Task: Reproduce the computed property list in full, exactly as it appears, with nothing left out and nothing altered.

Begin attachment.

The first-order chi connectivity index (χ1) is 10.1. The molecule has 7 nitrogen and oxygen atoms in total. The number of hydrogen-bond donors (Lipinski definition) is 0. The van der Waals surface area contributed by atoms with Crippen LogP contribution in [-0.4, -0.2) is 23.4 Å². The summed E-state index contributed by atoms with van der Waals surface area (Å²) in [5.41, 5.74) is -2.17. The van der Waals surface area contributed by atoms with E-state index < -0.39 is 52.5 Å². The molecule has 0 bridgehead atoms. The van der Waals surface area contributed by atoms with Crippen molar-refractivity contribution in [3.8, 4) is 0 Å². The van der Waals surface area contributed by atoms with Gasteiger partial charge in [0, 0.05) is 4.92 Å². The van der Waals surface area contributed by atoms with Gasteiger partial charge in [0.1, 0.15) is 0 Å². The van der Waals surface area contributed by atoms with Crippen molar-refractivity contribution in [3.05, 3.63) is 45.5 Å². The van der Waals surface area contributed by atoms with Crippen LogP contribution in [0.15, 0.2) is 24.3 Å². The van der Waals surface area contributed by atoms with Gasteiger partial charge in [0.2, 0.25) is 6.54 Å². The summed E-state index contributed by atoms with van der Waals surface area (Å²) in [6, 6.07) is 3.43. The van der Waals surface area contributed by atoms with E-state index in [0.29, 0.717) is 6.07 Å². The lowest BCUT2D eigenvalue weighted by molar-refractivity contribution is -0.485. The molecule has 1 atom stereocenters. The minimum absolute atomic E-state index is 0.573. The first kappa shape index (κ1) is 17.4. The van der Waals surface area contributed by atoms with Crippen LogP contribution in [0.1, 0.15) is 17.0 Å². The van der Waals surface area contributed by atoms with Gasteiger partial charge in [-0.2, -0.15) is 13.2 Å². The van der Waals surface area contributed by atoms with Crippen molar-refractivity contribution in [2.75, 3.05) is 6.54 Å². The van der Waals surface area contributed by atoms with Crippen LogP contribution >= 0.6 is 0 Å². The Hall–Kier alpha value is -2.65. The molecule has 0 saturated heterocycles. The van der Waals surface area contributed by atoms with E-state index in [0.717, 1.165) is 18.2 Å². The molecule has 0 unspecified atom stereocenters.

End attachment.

The first-order chi connectivity index (χ1) is 10.1. The molecule has 7 nitrogen and oxygen atoms in total. The number of hydrogen-bond donors (Lipinski definition) is 0. The van der Waals surface area contributed by atoms with Crippen LogP contribution in [-0.4, -0.2) is 23.4 Å². The summed E-state index contributed by atoms with van der Waals surface area (Å²) in [5.41, 5.74) is -2.17. The van der Waals surface area contributed by atoms with E-state index < -0.39 is 52.5 Å². The molecule has 0 bridgehead atoms. The van der Waals surface area contributed by atoms with Crippen molar-refractivity contribution in [3.8, 4) is 0 Å². The van der Waals surface area contributed by atoms with Gasteiger partial charge in [0, 0.05) is 4.92 Å². The van der Waals surface area contributed by atoms with Gasteiger partial charge in [0.1, 0.15) is 0 Å². The van der Waals surface area contributed by atoms with Crippen molar-refractivity contribution in [3.05, 3.63) is 45.5 Å². The van der Waals surface area contributed by atoms with Crippen LogP contribution in [0.15, 0.2) is 24.3 Å². The van der Waals surface area contributed by atoms with Gasteiger partial charge in [0.2, 0.25) is 6.54 Å². The summed E-state index contributed by atoms with van der Waals surface area (Å²) in [6, 6.07) is 3.43. The van der Waals surface area contributed by atoms with E-state index in [0.29, 0.717) is 6.07 Å². The lowest BCUT2D eigenvalue weighted by molar-refractivity contribution is -0.485. The molecule has 1 atom stereocenters. The minimum absolute atomic E-state index is 0.573. The first kappa shape index (κ1) is 17.4. The van der Waals surface area contributed by atoms with Crippen LogP contribution in [0.1, 0.15) is 17.0 Å². The van der Waals surface area contributed by atoms with Gasteiger partial charge in [-0.2, -0.15) is 13.2 Å². The van der Waals surface area contributed by atoms with Crippen molar-refractivity contribution in [2.75, 3.05) is 6.54 Å². The van der Waals surface area contributed by atoms with Crippen LogP contribution >= 0.6 is 0 Å². The Hall–Kier alpha value is -2.65. The molecule has 0 saturated heterocycles. The van der Waals surface area contributed by atoms with E-state index in [0.717, 1.165) is 18.2 Å². The molecule has 0 unspecified atom stereocenters.